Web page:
Comment: Re:Ultra Power Saving (Score 3, Insightful) 313 313

Seriously, under what circumstances will you be away from electricity power for more than two days? And that, without considering battery pakcs, a second battery or a portable solar charger...

1) Multi-day backpacking trip. Yes, you could carry extra extra battery, solar charger, etc. But, chances are these are space and weight are at a premium and those items may not make the cut. If one even remembers to bring them along.

2) Traveling to a foreign country where the requisite power adapters have not been acquired or failed to make it into the pack. Bonus for traveling through intermediate countries that have different plugs than your source or destination.

3) Shorter but busy trips where the charging just does not happen. (After a long day, arrive at hotel, go directly to bed. Wake up in the morning. Did I charge my phone? Oops. Oh, well. Gotta run.)

In some of these cases, there is no usable service anyway so you might as well turn the phone off. But I don't always remember to do this and my experience hiking is that it is very easy for me to accidentally turn the phone on and not notice if it still in my pocket.

And, of course, you need to be prepared for battery degradation. Most phones these days do not have replaceable batteries. I always cut the manufacturer's battery life in half when deciding whether it suits my needs.

Comment: Re:And OP is retarded. (Score 1) 335 335

So let's say the world goes to hell in a handbasket... Civilization burned to the ground. Dog and cats living together, etc.

I hear this a lot from anti-gold people. Yes if the entire world civilization collapses and 98% of humans on earth die, then gold will be worthless. However I would point out that such a scenario has never happened in all of recorded history.

In all of recorded history up until somewhere about the 19th century, there were multiple essentially independent civilizations. It would take a staggering coincidence or a global physical catastrophe (like a dino asteroid) to take them all down at once. In the modern era there is just one civilization. Every place is interconnected with every other and becoming more so. A large enough, fast enough, regional catastrophe could bring everything down if the areas not directly affected can not replace what was lost quickly enough to keep their own machinery from grinding to a halt.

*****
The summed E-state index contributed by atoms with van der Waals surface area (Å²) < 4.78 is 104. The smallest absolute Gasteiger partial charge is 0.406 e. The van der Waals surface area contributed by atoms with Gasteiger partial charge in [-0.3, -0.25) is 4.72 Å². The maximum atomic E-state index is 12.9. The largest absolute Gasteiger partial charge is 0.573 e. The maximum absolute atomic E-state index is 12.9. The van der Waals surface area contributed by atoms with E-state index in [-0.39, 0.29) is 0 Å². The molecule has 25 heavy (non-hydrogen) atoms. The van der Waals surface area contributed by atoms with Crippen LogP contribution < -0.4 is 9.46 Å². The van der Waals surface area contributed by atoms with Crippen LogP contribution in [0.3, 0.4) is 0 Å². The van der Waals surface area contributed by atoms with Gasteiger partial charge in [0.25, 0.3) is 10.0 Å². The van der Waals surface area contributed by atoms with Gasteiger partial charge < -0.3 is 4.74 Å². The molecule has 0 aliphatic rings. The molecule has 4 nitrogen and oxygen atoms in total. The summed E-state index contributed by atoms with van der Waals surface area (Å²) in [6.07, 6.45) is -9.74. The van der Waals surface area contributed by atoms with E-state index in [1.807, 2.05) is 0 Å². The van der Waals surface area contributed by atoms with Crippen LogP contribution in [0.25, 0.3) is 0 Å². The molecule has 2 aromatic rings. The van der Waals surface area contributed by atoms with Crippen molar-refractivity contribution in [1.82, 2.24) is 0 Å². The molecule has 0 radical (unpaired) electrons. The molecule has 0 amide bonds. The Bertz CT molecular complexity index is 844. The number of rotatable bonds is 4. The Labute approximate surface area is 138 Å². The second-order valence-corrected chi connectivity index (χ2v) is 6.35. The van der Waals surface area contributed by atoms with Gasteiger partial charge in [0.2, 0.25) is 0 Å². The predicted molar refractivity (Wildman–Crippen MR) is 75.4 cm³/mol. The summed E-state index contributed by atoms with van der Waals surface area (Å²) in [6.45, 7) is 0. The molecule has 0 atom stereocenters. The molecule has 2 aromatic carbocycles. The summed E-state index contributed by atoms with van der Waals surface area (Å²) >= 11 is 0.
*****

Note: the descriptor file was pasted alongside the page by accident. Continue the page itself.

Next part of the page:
Further, modern technology has given us the means to create global catastrophes. We don't need to wait for the exceedingly rare natural global catastrophe.

Gold is a good hedge against economic chaos causing fiat currencies to lose value. But if the machinery actually stops, it is pretty worthless.

Comment: Re:How depressing (Score 1) 125 125

My suggestion is stop believing this crap "Old Grad", you're hardly old, and you're just as able as anyone to pursue this.

I doubt the OP is concerned about being unable. The concern is convincing a prospective employer. 'Been there, done that.

I graduated in 1990. After nearly 7 years of high effort, I finally landed my first engineering job in 1997. What I found is that, even well into the DotCom boom,it was very difficult to get traction. Customers understood experienced engineers. While the demand was less, they knew what to do with fresh grads too. They did not know what to do with or even want to spend the time on an "old grad", someone out of school several years but without relevant work experience. I took numerous extension classes. I carried around prototype board of a project Is working on and eventually go through to two firms at a job fair.

Hardware is harder nut to crack then software, of course but I also had a much more lively economy to work with and I was 7 years out, rather than 12. So, it is not obvious is the OP's task is more or less challenging than mine.

Comment: Re:Incompetent staff with no authority. (Score 2) 150 150

That's not hard to answer. Nobody wants to spend hours on the phone with somebody who:


  •  
  • Can't say anything that isn't on their script.
  • Has no authority to fix the problem even if they could understand it.

Modern call centres appear to be designed specifically to infuriate people by politely wasting their time without solving any problems.

No. No. No. The purpose of the modern call center is to "solve" customer problems in the most cost efficient manner. If the customer goes away and keeps paying without the company needing to spend resources to fix something, that is a good result. It gets even better if this can be accomplished while paying the customer service rep as little as possible.

It is, of course, a delicate balancing act. Go too cheap and you lose customers. Spend too much and it cuts into the bottom line. The robot training is an attempt to get more successful outcomes (continued customer revenue) without the excessive cost of actually solving problems. Keeping customers "happy" while you screw them is key.

You can't go home again, unless you set $HOME.